Data are collected using publicly available state statute, administrative code and, in some cases, curriculum and standards frameworks. A profile was sent to each state for review and modification, as needed.
|Civics, Citizenship or Social Studies High School Graduation Requirements|
|Are there high school graduation requirement in civics or citizenship education?||Four units of credit in social studies, to include one unit of credit in American history and one half unit of credit in participation in government and one half unit of credit in economics or their equivalent. To qualify for a Regents or a local diploma, students must pass the Regents exam in United States History and Government.||8 NYCRR §100.5|
|Civics, Citizenship or Social Studies Standards and Curriculum Frameworks|
|State standards include civics or citizenship education||The New York State Social Studies Framework provides grade-level and a curriculum framework. The framework provides a strand of standards for Civic Participation.
Sample standards/benchmarks include: demonstrating respect for the rights of others in discussion and classroom debates, regardless of whether one agrees with the other viewpoint and considering alternate views in discussion, with teacher support (grade 5), identifying describing, and contrasting the role of the individual in for social and political participation as an agent of historical change in different societies and communities, as well as at different times, in the United States (grade 8), and fulfilling social and political responsibilities associated with citizenship in a democratic society and interdependent global community by developing awareness of and/or engaging in the political process (high school).
|New York State K-12 Social Studies Framework (2016)
|Curriculum frameworks include civics or citizenship education||The New York State K-12 Social Studies Framework integrates the state standards and the core curriculum into a single, three-part document. It is intended to serve as a guide for local districts in developing their Social Studies curricula. Social Studies practices are identified, as well as the key ideas, conceptual understandings, and content specifications. Teachers are also provided a Social Studies Resource Toolkit and Field Guide to assist in standards-aligned instruction.||New York State K-12 Social Studies Framework
New York State K-12 Social Studies Resource Toolkit
New York State K-12 Social Studies Field Guide
|Civics, Citizenship or Social Studies Inclusion in Assessment and Accountability Systems|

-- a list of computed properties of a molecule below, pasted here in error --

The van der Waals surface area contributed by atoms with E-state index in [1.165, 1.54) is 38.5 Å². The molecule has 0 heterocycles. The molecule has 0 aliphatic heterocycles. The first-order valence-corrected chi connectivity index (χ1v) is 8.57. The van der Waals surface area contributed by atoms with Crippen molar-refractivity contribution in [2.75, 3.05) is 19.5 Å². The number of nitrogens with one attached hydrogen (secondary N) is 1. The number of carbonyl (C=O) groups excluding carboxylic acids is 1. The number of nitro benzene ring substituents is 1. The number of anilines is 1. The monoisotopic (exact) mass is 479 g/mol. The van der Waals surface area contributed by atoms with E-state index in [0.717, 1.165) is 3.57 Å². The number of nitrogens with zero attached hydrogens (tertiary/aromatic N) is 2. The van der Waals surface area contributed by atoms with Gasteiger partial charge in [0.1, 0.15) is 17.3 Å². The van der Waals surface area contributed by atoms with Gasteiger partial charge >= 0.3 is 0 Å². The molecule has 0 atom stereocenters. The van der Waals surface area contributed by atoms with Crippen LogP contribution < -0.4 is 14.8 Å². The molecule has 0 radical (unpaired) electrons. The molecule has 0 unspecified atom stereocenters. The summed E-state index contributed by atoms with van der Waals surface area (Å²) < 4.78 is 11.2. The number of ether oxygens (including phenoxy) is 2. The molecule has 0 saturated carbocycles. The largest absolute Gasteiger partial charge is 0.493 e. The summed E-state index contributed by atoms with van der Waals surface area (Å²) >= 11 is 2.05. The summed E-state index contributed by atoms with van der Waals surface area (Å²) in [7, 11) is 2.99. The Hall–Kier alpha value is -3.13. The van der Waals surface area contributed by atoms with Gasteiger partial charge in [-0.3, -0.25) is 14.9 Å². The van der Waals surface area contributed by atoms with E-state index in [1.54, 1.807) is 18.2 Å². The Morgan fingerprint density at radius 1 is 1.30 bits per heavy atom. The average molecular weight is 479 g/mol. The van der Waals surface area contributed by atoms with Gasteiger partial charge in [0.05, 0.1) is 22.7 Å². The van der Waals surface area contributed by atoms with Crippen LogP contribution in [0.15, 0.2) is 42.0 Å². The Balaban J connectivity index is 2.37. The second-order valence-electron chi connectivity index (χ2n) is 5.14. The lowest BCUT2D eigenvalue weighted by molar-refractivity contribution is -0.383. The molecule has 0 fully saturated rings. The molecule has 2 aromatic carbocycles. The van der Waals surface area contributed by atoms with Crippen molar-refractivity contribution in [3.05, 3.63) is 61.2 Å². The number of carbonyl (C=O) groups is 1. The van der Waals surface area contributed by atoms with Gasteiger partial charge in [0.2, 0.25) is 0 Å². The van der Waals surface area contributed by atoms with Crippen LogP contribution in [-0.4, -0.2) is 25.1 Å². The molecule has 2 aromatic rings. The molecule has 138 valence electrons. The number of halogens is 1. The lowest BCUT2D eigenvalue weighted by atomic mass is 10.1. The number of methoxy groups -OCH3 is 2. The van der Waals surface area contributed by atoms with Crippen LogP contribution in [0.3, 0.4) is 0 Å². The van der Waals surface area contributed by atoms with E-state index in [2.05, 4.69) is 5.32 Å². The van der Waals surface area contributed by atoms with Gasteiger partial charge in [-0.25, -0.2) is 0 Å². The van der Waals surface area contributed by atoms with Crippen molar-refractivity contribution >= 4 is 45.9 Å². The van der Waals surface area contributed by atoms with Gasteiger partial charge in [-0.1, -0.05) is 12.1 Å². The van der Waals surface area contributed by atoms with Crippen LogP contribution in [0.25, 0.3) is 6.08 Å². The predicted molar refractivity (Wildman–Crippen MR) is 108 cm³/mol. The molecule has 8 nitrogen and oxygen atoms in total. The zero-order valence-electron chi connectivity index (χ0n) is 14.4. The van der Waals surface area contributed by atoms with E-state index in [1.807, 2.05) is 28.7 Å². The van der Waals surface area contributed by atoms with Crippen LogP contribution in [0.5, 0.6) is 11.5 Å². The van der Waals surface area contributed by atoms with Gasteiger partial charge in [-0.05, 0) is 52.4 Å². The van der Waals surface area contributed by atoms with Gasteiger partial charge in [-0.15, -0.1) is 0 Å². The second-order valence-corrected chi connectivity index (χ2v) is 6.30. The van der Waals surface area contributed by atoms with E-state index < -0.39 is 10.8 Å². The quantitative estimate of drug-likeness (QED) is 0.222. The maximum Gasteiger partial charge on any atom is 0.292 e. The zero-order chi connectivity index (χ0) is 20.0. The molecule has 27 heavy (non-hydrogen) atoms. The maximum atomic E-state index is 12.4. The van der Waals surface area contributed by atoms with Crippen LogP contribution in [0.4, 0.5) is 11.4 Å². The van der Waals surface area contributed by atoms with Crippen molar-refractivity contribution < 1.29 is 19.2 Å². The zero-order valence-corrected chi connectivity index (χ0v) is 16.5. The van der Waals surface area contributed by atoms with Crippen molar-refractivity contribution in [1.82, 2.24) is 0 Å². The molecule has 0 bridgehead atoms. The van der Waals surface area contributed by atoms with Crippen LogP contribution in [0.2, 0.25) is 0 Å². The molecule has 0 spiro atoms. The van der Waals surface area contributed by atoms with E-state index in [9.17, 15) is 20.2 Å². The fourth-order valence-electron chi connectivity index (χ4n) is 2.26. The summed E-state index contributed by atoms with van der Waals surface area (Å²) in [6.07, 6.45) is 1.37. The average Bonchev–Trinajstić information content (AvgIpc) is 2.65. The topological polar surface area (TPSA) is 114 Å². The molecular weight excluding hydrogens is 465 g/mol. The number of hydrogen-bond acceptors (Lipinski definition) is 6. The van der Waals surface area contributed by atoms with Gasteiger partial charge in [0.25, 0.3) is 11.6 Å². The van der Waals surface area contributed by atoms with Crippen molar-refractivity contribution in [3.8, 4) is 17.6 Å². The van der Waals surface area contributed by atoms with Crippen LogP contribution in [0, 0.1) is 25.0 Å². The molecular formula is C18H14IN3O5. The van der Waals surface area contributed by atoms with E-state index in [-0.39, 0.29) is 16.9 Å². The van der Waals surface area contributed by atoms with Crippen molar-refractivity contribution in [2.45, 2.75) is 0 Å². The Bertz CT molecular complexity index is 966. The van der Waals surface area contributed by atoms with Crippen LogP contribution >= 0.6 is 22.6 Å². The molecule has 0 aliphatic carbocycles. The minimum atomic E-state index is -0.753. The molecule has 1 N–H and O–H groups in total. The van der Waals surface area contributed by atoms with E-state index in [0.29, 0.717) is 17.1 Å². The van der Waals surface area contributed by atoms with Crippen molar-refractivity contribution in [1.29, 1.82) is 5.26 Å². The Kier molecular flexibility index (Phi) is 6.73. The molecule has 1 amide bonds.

|State assessments include civics, citizenship education or social studies||Social studies is tested in the 5th and 8th grades as well as in high school.
Achievement of the state learning standards in each of the seven general curriculum areas (including social studies) is assessed.
|8 NYCRR § 100.1|
|State accountability system includes civics, citizenship education or social studies||N/A||8 NYCRR 100.18 and 100.2|
|Civics, Citizenship or Social Studies Addressed in Other State Statutes or Administrative Code|
|State statutes (laws) that address civics, citizenship education or social studies||Instruction in civics is required as part of the public school course of study.
"The regents shall ensure that the course of instruction in grades kindergarten through twelve includes a component on civility, citizenship and character education." The program is meant to "instruct students on the principles of honesty, tolerance, personal responsibility, respect for others, observance of laws and rules, courtesy, dignity and other traits which will enhance the quality of their experiences in, and contributions to, the community."
|NY CLS Educ §3204.3, NY CLS § 801-a|
|State administrative code addressed civics, citizenship education or social studies||General school instruction requirements include instruction in New York State history and civics.
Curriculum and teaching objectives for supplementary education centers and services include improving the quality of instruction and learning in civics education by allocating grant money to schools. One of the objectives is for schools to "develop programs in civic responsibility which attempt to produce politically mature citizens who will understand the democratic form of government, are skilled in its methods and procedures and committed to its principles."
|NYCRR § 100.2, NYCRR § 2302.30|